Adam Libow is the kind of student who gets inspired. A few years ago, he was a sophomore political science major intent on pursuing a career in law, when an elective science course sparked him to change his major and his career ambitions.
Now a fifth-year senior about to graduate and pursue a career in medicine, 22-year-old Libow, who grew up on Long Island, N.Y., is still open to inspiration. In the fall, as a teaching assistant in a Topics in Neuroscience course, he heard a professor give a great lecture that emphasized the process of medical research. And that inspired him to create the "Voyage and Discovery" lecture series, which begins next week.
The person who inspired him, Guy McKhann, director of the Krieger Mind/Brain Institute and a professor of neurology and neuroscience, kept students spellbound as he led them through the shifting terrain he traveled in researching Guillian Barre Syndrome, a rare neurological disorder.
McKhann enhanced the story, which involved a journey through China, by the deft use of the Socratic method, Libow remembered. He covered the science, but he also gave his audience the romance of the pursuit.
"I walked out of there thinking, I wish more people had heard this," Libow recalled recently. "And I figured there were other researchers who had similar stories."
That was in October.
Libow let the idea ferment in his mind for a few weeks, then approached JoAnne Brown, assistant dean of undergraduate studies and someone whom Libow knew from working on the curriculum committee.
"She was very, very receptive and encouraging," Libow recalled. At that point, it was sort of a rough idea. "I think if I hadn't gotten such a positive response, I might have just said, 'Oh well, that was an idea.'"
Instead, with Dean Brown's encouragement, Libow made a list of five medical researchers at Hopkins who he felt would have great stories to tell. He wrote them letters, and Dean Brown included a letter of reference and support.
He was pleasantly surprised when all five said yes.
All have agreed to come to the Homewood campus and give talks focusing on the stories behind their research, said Libow, who coined the expression, "Somewhere between a Petri dish and a publication there is an inspiring story."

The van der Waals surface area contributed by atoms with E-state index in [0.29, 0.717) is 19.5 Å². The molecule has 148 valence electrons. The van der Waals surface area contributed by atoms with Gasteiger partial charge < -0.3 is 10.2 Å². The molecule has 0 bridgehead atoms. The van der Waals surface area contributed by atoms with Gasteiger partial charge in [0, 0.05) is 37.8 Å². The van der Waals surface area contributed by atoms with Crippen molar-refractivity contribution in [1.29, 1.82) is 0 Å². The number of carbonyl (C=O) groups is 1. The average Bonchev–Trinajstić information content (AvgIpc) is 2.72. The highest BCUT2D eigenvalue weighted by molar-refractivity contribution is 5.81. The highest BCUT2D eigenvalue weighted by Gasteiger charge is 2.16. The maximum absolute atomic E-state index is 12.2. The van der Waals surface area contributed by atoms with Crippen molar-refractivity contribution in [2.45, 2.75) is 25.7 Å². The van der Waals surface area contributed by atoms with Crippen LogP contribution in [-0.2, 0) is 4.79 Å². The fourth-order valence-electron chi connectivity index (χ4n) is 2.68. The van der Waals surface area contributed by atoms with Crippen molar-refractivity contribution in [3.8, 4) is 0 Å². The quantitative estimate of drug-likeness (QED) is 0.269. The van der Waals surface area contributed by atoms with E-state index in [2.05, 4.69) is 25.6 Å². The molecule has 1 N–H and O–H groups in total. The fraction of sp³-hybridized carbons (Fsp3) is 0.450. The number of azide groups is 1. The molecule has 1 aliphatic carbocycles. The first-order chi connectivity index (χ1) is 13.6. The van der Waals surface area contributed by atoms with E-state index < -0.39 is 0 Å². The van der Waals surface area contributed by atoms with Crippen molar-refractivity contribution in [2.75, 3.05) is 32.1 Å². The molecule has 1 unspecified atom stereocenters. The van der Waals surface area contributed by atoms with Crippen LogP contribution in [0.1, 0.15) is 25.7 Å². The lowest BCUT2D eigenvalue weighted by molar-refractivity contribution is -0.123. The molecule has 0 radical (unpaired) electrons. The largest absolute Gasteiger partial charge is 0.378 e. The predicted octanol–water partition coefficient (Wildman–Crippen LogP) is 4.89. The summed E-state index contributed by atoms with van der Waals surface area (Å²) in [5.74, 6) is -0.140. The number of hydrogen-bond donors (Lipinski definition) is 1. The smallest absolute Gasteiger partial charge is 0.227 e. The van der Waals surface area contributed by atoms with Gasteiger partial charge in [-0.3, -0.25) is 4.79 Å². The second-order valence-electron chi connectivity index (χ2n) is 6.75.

Libow hopes the speakers will focus "not so much on their latest or most accomplished findings but rather on the process of scientific discovery, the stories behind their findings."
With a large percentage of undergraduates at Homewood pursuing a premed course of study, Libow thinks the lecture series will be particularly useful and interesting to students. But he also believes the talks will simply be interesting to the greater Hopkins community.
"What I was hoping to do here is open it up more to the lay person," he said.
Each speaker has volunteered his or her time, said Libow, who raised nearly $3,000 to help publicize the speaker series. All the events are free and open to the public and run from 7 to 8:30 p.m.
Benjamin S. Carson Sr., director of Pediatric Neurosurgery at The Johns Hopkins Hospital, will lead off the series on Tuesday, March 30, in 26 Mudd Hall. His talk is titled "From Medical Missionary to Academic Neurosurgery: Are They Really That Different?"
Donald S. Coffey, director of research laboratories in the Department of Urology, School of Medicine, will speak Tuesday, April 6, in 111 Mergenthaler. His talk is called "From Failing the Fifth Grade to Cancer Research: A Journey through Academia."
Guy M. McKhann, director of the Krieger Mind/Brain Institute, will appear Tuesday, April 13, in 111 Mergenthaler. His talk is "From a Chinese Leader to Pediatric Paralysis: Investigating a Mysterious Disease."
Diane E. Griffin, chair of Molecular Microbiology and Immunology, School of Public Health, will speak Tuesday, April 20, in 111 Mergenthaler. Her speech is "From Measles to Zambia: Chasing a Killer Virus."
Victor A. McKusick, University Professor of Medical Genetics, School of Medicine, will speak Monday, April 26, in 26 Mudd Hall. His talk is titled "From Medical Genetics to Genomics-Based Medicine: A 50-Year Experience."